As President Edgar Lungu makes his address to Parliament on progress made in the implementation of national values and principles, all eyes and ears will be on him.
There is a good reason for this. The nation has gone through some of the most heartbreaking experiences we have ever had. What started as almost nonsensical acts of criminals in Chingola a few months ago spiralled into a national crisis that is not common in Zambia. What came to be known as gassing crimes covered a huge chunk of the country. And those reckless acts of criminal vandalism and terror soon changed the behaviour of our usually civil, peace-loving and law abiding citizens into angry mobs that we could not recognise.
We have never before had the callous instant justice mobs burning fellow citizens on mere suspicion of crime. This is something that should make every Zambian truly sad and annoyed. This is not who we are. We have our differences, but we are not blood thirsty, we have never been! Zambians hate the sight of blood. There is nothing we value more than the life of a human being. This is why when someone dies, communities normally join in collective grief, even the deceased person’s enemies turn up to mourn and wish they had made up before that person died. This is how we are. This is nothing to be ashamed of. Zambians are good people, and that’s something we must celebrate and fight to keep.
The gassing incidences that the country has experienced do not seem to have been orchestrated by ordinary Zambians, not even ordinary criminals. Vice-President Inonge Wina has told the nation that the operation seemed to have been carried out with military precision and planning. We agree with her absolutely. So, the question remains: who in this country has the capacity to carry out such a widespread operation and get away with it?
As unfortunate as it might be, the finger seems to be pointing at the State. This is why every well-meaning Zambian expects the President to use his address to Parliament to explain what is happening. His own behaviour over the last months, as this issue spiralled out of control, is unfortunate, if not suspicious. How can a President keep quiet when, according to his own Police Chief, 50 helpless Zambians have been mercilessly executed by angry mobs? This behaviour is not normal. We would have expected the President to come out and address the nation much earlier to stop what was going on. What is his reason for keeping quiet?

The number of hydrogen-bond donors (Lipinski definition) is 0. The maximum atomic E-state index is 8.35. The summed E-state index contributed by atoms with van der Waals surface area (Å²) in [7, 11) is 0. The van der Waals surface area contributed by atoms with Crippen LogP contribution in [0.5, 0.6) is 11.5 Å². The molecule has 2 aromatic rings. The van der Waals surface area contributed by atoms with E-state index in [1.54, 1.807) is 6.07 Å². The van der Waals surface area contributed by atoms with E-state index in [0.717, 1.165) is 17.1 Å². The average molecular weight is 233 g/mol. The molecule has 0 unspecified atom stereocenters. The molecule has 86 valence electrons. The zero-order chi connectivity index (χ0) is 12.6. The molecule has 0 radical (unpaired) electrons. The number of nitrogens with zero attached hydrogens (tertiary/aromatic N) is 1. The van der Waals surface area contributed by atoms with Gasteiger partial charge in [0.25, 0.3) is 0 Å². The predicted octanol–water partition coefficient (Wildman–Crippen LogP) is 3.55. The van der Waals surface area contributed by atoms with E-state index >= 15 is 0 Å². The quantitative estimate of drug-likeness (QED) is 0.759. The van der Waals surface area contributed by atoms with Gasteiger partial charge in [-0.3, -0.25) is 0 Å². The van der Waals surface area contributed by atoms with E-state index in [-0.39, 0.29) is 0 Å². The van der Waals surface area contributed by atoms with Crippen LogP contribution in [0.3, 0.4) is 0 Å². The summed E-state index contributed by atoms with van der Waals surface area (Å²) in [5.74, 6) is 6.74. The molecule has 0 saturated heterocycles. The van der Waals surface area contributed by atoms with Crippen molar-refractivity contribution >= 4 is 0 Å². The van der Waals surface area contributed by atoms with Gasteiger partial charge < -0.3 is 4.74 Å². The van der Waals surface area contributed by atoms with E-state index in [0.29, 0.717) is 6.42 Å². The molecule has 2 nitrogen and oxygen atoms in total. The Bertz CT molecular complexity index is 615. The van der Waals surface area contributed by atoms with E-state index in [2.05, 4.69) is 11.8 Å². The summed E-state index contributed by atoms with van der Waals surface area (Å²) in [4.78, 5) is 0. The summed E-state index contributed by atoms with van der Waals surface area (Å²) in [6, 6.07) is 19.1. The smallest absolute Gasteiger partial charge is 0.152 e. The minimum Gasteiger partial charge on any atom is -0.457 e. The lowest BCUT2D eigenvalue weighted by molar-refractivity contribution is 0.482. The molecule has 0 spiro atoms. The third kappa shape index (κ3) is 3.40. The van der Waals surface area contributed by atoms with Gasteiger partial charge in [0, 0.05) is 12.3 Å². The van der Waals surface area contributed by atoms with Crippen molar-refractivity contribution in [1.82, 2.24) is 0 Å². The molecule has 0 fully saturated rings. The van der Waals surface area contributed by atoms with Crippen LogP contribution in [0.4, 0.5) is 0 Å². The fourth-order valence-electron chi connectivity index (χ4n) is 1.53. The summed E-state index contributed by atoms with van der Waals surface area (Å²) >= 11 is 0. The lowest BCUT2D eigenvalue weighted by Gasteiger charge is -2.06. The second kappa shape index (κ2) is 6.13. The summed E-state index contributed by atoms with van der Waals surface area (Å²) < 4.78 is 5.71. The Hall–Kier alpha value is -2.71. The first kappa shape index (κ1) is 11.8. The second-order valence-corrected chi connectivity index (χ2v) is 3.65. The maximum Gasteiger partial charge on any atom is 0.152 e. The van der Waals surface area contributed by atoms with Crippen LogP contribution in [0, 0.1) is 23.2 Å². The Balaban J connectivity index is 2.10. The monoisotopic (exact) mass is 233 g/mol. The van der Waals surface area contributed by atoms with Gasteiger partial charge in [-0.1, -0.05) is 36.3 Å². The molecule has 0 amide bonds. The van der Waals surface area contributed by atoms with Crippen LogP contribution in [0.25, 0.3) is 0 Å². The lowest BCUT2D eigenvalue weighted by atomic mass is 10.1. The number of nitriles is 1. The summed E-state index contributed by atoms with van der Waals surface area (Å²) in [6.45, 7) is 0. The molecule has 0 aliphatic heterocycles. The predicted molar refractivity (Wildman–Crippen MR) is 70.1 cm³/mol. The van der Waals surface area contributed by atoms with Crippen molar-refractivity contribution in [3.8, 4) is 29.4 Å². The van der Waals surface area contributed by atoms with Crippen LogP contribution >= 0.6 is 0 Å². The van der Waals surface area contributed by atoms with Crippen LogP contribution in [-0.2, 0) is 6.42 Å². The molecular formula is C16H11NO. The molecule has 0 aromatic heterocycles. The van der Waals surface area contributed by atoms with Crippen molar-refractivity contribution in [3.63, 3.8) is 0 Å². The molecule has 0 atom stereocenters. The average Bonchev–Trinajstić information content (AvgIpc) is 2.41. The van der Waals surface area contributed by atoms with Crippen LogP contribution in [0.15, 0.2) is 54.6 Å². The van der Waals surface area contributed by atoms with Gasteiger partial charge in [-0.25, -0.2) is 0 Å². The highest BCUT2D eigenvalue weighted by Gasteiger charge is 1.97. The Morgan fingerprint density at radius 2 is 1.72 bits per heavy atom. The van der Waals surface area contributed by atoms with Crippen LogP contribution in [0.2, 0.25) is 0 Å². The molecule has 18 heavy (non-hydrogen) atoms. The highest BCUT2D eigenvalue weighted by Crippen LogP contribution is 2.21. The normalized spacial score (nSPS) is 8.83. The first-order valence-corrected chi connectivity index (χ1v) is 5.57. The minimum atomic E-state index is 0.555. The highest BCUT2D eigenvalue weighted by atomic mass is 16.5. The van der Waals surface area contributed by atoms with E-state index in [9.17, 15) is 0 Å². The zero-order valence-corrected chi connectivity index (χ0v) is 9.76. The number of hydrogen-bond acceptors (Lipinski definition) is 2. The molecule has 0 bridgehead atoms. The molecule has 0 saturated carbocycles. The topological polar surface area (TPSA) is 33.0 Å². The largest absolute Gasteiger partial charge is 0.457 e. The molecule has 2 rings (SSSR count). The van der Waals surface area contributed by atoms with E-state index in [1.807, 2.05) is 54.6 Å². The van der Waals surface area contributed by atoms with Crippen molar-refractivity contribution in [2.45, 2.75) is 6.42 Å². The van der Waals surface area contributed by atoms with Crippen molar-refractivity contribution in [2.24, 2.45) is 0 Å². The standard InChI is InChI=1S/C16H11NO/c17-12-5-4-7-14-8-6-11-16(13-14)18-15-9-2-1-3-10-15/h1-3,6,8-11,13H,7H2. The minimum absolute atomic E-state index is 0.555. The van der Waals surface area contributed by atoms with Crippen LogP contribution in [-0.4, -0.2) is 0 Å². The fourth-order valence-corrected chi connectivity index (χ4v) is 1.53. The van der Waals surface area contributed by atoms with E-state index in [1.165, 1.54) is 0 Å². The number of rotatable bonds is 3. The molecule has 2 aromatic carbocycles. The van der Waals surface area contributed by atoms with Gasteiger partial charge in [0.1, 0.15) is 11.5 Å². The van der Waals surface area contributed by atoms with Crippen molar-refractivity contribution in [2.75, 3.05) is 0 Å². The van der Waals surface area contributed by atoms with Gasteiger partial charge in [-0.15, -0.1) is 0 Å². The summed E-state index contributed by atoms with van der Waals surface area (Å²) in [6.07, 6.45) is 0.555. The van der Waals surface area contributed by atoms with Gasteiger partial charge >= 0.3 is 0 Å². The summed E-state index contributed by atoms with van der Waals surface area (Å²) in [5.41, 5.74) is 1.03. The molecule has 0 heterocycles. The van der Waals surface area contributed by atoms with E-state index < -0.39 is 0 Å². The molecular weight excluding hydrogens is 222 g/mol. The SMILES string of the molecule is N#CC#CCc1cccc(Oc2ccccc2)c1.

The job of a President is, first and foremost, to run the country and to prioritise the interests of the nation. But President Lungu seems to have a problem with that job description. His tone and behaviour is that of an irresponsible cadre. To him, it seems, PF is more important than the nation. His holding on to power is more important than the safety of Zambians. How else can we interpret his coldness in the wake of the brazen murders that we have experienced as a nation?
There are children who witnessed those murders. What have they done to them? What example are we setting for the future generation? This level of irresponsibility is totally unacceptable and should not be entertained by anyone. These are the things we should be hearing from a Head of State. Unfortunately, we have to say that President Lungu has failed to run this country and if anyone has any doubts, this is just one of the many clear examples. How can the President fail to mourn such gruesome murders? Those who planned these gassings, thinking that they could control the outcome, now have blood on their hands.
Those who have died are people with families and loved ones. No one deserves to die like that. And the President who should be the chief mourner chose to be quiet. Why? Something is amiss! In fact, this whole matter raises more questions that the President and those close to him will have to answer. As we count the people who have been arrested during this period, we note one very high profile arrest of a famous Chingola based Jerabo commander – Kabaso Mulenga, popularly known as Spax Mining.
What is the connection of Spax to this whole story? Many people in the country are connecting the arrest of this man to the gassing incidences, but the government is choosing to keep quiet about what people want to know. They now want the nation to believe that Spax has been arrested because of some murder. When did this murder take place? Who was murdered? By who? Spax Alone? Why is Spax being arrested now? Was someone protecting him before?
All these are legitimate questions that require honest answers. We have reached a point where President Lungu and those closest to him need to understand that dishonesty will not help them. They need to take stock of their behaviour and put the country ahead of their personal interests. If they fail to behave properly, there will be a price to pay for this. The blood of those who have died demands answers.
As he address the National Assembly today, President Lungu should man up and tell the nation what is happening. If President Lungu cannot speak about the lives of those who have died, his address will be immoral. Zambians demand a moral address to talk about those who have died and their rights. You cannot cheapen the lives of our people by calling them collateral damage. Those people who were burnt or shot by police are fathers, mothers, brothers, sister, sons and daughters. They are somebody’s relatives. Please respect the sanctity of life!